The Lee, after a century of serving food on the Plateau, is closed

The bittersweet moment was marred by the historic restaurant signs being stolen — tips can be made 360-615-5707

Enumclaw’s oldest restaurant is now closed.

As of May 24, The Lee restaurant was closed and to Tim’s Kitchen, a family-run business that also operates restaurants in Tacoma, Orting, and Puyallup, and began serving the residents of Enumclaw a week later. The Lee Hotel is still in business.

This was a hard decision for former restaurant owner Diane Mills, whose family ran The Lee and the apartments above it for the more than four decades and where she worked since she was 14 years old.

“[It’s] unfortunate, but.. a change needed to be made,” she said in a recent interview.

There are numerous reasons why selling the business became necessary, she continued, which included the loss of business when Cole Street shut down every weekend since the COVID-19 pandemic until this year.

That was the least of them — the first was her health and her struggle with cancer over the last 15 years.

But despite that, Mills pushed on because “it was a legacy that needed to be ran.”

Her situation only got worse when she had a bone transplant in 2019, and then went downhill further when the pandemic began, forcing her (and many other downtown businesses) to choose between pivoting hard and surviving or flounder among the chaos.

And honestly, she said, her heart just wasn’t in it to make those sorts of changes, or to adapt to ever-increasing inflation and the cost of food, which has to be passed along to customers.

“When I started at The Lee… coffee was 40 cents,” she said. “It’s hard to watch that evolve… I don’t have the heart to raise [prices] where they need to be.”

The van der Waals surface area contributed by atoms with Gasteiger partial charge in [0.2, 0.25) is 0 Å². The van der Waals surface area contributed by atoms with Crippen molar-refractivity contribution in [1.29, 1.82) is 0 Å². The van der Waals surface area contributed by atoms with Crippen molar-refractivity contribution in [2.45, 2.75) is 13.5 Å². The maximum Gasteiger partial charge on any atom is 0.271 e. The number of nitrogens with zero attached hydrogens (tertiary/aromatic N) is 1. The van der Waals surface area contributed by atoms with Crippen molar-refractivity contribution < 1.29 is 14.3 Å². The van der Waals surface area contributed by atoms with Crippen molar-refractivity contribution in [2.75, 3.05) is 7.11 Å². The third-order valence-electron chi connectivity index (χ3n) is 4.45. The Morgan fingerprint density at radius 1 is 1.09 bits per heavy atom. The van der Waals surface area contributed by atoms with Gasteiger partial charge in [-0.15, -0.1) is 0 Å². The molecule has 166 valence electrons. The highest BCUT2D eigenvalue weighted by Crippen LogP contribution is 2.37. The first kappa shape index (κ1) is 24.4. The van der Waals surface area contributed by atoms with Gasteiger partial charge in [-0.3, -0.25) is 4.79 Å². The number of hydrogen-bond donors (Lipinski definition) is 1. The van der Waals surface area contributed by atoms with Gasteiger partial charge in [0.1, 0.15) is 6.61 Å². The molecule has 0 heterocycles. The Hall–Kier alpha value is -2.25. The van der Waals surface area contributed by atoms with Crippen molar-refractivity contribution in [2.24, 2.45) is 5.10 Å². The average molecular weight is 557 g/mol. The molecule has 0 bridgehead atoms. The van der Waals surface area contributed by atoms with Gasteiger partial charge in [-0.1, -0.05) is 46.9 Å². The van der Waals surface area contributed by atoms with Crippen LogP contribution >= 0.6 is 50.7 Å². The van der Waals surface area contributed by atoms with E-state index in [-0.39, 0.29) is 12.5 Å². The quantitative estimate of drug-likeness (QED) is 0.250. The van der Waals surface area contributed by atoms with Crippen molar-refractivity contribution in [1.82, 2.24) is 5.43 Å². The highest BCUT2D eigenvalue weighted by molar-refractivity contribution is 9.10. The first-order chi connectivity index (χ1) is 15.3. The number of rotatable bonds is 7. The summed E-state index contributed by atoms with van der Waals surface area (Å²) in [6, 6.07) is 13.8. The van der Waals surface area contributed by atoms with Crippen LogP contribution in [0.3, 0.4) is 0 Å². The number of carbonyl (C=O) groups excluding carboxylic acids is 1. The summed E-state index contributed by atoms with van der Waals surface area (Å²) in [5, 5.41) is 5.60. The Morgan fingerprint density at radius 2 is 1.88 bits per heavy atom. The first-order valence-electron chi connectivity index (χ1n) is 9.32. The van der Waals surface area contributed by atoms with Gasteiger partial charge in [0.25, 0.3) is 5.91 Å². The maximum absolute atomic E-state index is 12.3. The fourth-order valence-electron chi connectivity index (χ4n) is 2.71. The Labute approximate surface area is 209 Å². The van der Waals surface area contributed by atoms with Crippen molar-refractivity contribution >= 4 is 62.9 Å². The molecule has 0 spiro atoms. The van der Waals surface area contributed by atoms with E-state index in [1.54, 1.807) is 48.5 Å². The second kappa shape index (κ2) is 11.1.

And the final nail in the coffin, so to speak, was that Mills’ kids were uninterested in taking over the business. Given her struggles working 18 hours a day to keep The Lee running, “I don’t blame them.”

So that’s where Tim’s Kitchen came in.

Mills said she received several offers from other potential buyers, but she was looking for the right fit — someone who could slide right into the space The Lee has weathered for a century without disrupting the atmosphere and make huge changes.

“It was a thoughtful process,” she said. “[Tim’s] was a lot like mine. He runs it with his son. Uses his mom’s recipies. It’s a lot the same, the best I could hope for.”

One of the last meals she served in the restaurant before the sale was to her son and his lacrosse team after they took their second state title this year — certainly a celebration for their achievement, but also a testament to the families (blood or otherwise) that The Lee created and nurtured over time.

The bittersweet closure, however, was interrupted when the two restaurant signs were stolen from the back of The Lee after Tim’s Restaurant opened.

Mills said she was planning on displaying them privately for her family, and hopes that they will be returned shortly; any tips about their whereabouts can be made anonymously to the Enumclaw Police Department at 360-615-5707.